3. Identify & Treat Underlying Digestive Problems

If you deal with loss of appetite due to digestive issues like being constipated, bloated or having heartburn, then addressing the underlying cause of your symptoms is critical. Some ways to help improve gut health and digestion include:

Eating an anti-inflammatory diet. Include a variety of fresh veggies and fruits, healthy fats, and “clean” protein sources like wild-caught fish, grass-fed meat, and pastured eggs.

Eating high-fiber foods to help prevent constipation, including chia or flax seeds, cooked veggies, avocado, roasted root veggies, and foods high in magnesium.

Eating probiotic foods, like fermented yogurt or cultured veggies.

Limiting or avoiding foods that can worsen digestion problems like IBS or IBD, including: conventional dairy products, gluten-containing foods, processed foods with synthetic additives, refined oils, fast foods, fried foods, processed meats and FODMAP foods that worsen symptoms.

Managing stress.

Getting enough sleep.

Doing an appropriate amount of exercise (not too much or too little).

Drinking enough water.

Quitting smoking.

Not taking any unnecessary medications, including antibiotics (you can talk to your doctor about this).

4. Take Steps To Treat Depression and Anxiety

Depression and anxiety can affect your appetite by altering stress hormones and increasing inflammation. If you cope with depression or anxiety by drinking alcohol, smoking cigarettes and drinking lots of caffeine, know that these substances will blunt hunger too (especially caffeine and smoking). Some ways that you can manage stress and help fight depression include:

Practicing yoga, meditation and breathing exercises.

Spending more time outside, and getting some sunlight exposure to boost vitamin D levels.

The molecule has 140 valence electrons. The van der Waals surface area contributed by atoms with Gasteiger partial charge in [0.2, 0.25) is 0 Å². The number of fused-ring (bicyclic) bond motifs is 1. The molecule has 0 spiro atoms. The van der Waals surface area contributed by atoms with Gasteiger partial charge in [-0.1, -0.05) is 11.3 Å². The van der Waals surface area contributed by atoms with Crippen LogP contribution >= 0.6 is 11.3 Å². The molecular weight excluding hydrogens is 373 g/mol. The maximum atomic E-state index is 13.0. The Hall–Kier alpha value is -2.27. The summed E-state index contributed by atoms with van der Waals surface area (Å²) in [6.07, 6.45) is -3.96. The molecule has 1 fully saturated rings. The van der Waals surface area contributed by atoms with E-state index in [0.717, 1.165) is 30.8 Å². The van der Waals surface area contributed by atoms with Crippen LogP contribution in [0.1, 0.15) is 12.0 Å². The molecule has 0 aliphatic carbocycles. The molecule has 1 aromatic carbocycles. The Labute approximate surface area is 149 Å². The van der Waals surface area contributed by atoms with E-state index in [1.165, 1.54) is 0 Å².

Taking adaptogenic herbs to support your nervous system.

Seeking out emotional support from family, friends, a therapist or a support group.

Unwinding by using essential oils like lavender, chamomile or holy basil.

Taking an Epsom salt bath before bed to relax muscular tension.

Getting a massage or visiting an acupuncturist.

5. Get Enough Physical Activity

Exercise is known to be a natural appetite-regulator, especially aerobic exercise that lasts more than 20–30 minutes, vigorous/high intensity exercise, and strength-training that adds muscle mass to your frame. Depending on many factors, exercising can both increase your appetite and also help to normalize it longterm because of how it affects hormones and inflammation. If you’re currently pretty sedentary and want to begin exercising, start with light exercise such as a 30-minute walk each morning. Walking before meals can also help improve your appetite and enhance digestion, even if it’s a short, casual walk.

Exercise also has numerous other health benefits — including helping to relieve stress, lower inflammation, improve sleep, and maintain muscle mass, which is beneficial for your metabolism, especially as you age.

6. Fight Fatigue & Improve Energy Levels

If you’re experiencing loss of appetite and tiredness, there are certain things you can do to help improve your energy levels and treat fatigue:

Aim to get seven to nine hours of sleep per night. To regulate your circadian rhythm, try to sleep and wake at similar times each day.

Sleep in a cool, very dark room.

Eat a nutrient-dense diet. Limit sugar, processed grains and caffeine.

Diffuse peppermint oil and other uplifting oils in your home.

Sip on green tea, which provides steadier energy, instead of coffee or other stimulants.

Practice meditation and other stress-relieving activities before bed.

Give yourself mental breaks throughout the day to unwind, rest, take a slow walk outside or practice deep breathing.

Precautions

Talk to your doctor if you regularly experience gastrointestinal symptoms beyond loss of appetite, such as nausea, vomiting, bloating, pain and constipation. Your doctor can recommend tests that might help identify an underlying cause. It can also be helpful to meet with a registered dietitian or nutritionist for advice on meal planning, grocery shopping and symptom management if loss of appetite is interfering with your quality of life./.

  ( Jillian Levy )